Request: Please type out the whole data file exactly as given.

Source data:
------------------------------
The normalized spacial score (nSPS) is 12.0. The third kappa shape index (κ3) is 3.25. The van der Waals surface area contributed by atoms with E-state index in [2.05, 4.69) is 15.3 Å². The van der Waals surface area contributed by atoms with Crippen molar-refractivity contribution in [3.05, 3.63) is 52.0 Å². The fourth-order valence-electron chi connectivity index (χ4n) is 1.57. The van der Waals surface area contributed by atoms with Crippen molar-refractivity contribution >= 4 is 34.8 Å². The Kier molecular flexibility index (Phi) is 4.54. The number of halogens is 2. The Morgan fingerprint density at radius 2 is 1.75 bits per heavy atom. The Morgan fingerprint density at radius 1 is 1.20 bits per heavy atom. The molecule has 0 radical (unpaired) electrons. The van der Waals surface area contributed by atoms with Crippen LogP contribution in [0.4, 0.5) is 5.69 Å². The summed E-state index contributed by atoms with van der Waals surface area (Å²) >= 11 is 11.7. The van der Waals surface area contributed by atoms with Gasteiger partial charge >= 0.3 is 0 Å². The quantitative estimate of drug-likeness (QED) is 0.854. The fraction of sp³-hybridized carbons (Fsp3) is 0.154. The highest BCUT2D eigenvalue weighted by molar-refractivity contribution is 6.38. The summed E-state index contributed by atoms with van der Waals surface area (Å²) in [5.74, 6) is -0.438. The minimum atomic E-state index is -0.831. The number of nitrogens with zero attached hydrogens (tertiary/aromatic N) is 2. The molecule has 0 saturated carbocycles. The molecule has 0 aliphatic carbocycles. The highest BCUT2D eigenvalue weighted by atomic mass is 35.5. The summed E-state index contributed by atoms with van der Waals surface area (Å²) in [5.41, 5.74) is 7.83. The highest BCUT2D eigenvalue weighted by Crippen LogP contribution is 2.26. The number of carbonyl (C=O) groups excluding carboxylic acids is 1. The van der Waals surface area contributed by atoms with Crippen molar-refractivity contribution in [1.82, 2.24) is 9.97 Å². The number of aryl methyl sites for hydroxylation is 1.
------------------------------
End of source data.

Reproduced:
The normalized spacial score (nSPS) is 12.0. The third kappa shape index (κ3) is 3.25. The van der Waals surface area contributed by atoms with E-state index in [2.05, 4.69) is 15.3 Å². The van der Waals surface area contributed by atoms with Crippen molar-refractivity contribution in [3.05, 3.63) is 52.0 Å². The fourth-order valence-electron chi connectivity index (χ4n) is 1.57. The van der Waals surface area contributed by atoms with Crippen molar-refractivity contribution >= 4 is 34.8 Å². The Kier molecular flexibility index (Phi) is 4.54. The number of halogens is 2. The Morgan fingerprint density at radius 2 is 1.75 bits per heavy atom. The Morgan fingerprint density at radius 1 is 1.20 bits per heavy atom. The molecule has 0 radical (unpaired) electrons. The van der Waals surface area contributed by atoms with Crippen LogP contribution in [0.4, 0.5) is 5.69 Å². The summed E-state index contributed by atoms with van der Waals surface area (Å²) >= 11 is 11.7. The van der Waals surface area contributed by atoms with Gasteiger partial charge >= 0.3 is 0 Å². The quantitative estimate of drug-likeness (QED) is 0.854. The fraction of sp³-hybridized carbons (Fsp3) is 0.154. The highest BCUT2D eigenvalue weighted by molar-refractivity contribution is 6.38. The summed E-state index contributed by atoms with van der Waals surface area (Å²) in [5.74, 6) is -0.438. The minimum atomic E-state index is -0.831. The number of nitrogens with zero attached hydrogens (tertiary/aromatic N) is 2. The molecule has 0 saturated carbocycles. The molecule has 0 aliphatic carbocycles. The highest BCUT2D eigenvalue weighted by atomic mass is 35.5. The summed E-state index contributed by atoms with van der Waals surface area (Å²) in [5.41, 5.74) is 7.83. The highest BCUT2D eigenvalue weighted by Crippen LogP contribution is 2.26. The number of carbonyl (C=O) groups excluding carboxylic acids is 1. The van der Waals surface area contributed by atoms with Crippen molar-refractivity contribution in [1.82, 2.24) is 9.97 Å². The number of aryl methyl sites for hydroxylation is 1.